Every day. Sustainability. Proven.

As I’ve transitioned from Industrial Design into CMF Design, more often than not, I’ve received skepticism. Doubts about the field itself, whether the subject matter has a weight in an already saturated art industry, or the fact that most people think it is pure fluff. Whenever someone asks me to describe what I do, I struggle to find words that can capture what Color, Materials, and Finishes is all about. Sure, we choose color. Sounds easy. Yes, we pick materials. Anyone can do that, right? A few of us would beg to differ. But how can I describe to people what the field is truly about? I finally found a company I can use as an example that has made CMF an integral part of their design, business plan, and way of life. Nespresso.

@nespresso

My mother recently bought a machine and has absolutely raved about it since the day she opened the package a few months ago. I had the biggest sneaking suspicion it was just like any other overpriced coffee machine you could buy. Until I tried it today.

The machine itself is great. Nothing to really report on there. Seems easy to use, well made, and efficient. I make a cappuccino and my mom starts taking the discarded pods from the back of the machine and placing them into a plastic bag with a mailing address on the front. My mom has never been a stickler for recycling in the past, so I ask what it was. She explains to me how Nespresso takes back all of the used pods to be reprocessed. I’m fascinated. I research the company and find a campaign titled “capsule end-of-life.” I’m not sure if that phrase is still used, but check out the hyperlink. They have great visuals accompanied by concise and well-done content.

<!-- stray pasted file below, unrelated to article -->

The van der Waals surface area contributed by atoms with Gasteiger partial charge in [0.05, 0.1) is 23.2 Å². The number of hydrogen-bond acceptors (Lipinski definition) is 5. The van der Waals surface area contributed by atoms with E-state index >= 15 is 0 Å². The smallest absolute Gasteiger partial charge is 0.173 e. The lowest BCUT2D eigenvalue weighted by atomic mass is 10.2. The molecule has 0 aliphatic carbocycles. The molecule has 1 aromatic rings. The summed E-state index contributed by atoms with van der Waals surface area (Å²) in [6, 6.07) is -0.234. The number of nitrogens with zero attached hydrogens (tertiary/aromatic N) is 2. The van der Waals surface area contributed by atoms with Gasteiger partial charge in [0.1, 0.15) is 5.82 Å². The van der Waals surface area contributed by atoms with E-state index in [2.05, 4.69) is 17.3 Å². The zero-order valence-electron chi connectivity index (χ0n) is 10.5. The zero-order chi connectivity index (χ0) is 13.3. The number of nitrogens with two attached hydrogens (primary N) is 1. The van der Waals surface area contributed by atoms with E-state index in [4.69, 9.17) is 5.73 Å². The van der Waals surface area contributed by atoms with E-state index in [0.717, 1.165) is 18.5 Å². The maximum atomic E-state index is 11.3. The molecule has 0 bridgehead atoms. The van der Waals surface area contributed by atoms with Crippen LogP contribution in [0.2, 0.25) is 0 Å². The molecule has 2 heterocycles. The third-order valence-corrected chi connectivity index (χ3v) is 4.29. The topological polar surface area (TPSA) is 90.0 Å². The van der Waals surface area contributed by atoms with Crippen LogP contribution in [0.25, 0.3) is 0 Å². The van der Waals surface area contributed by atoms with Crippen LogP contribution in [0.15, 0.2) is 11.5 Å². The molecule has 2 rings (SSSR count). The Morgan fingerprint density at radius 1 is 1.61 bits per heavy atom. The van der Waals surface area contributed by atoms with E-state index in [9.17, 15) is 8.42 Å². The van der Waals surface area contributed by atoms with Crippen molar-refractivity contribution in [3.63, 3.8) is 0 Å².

Their pods were chosen to be made out of aluminum for several reasons. One of the biggest being its flexibility in application and recyclability. Nespresso has created a business plan that was founded on the premise of cyclical thinking. More than probably 90% of the time, a company sells a product to a consumer, and never sees it again. A company is not responsible for the way a product is disposed of; completely defeating the purpose of those “green” materials they invested in towards the beginning of the process. Nespresso is changing that mindset and now succeeding at the most efficient and truly sustainable way of business. And I am so happy to be able to geek out about their company to the next culprit who unknowingly asks about my studies!

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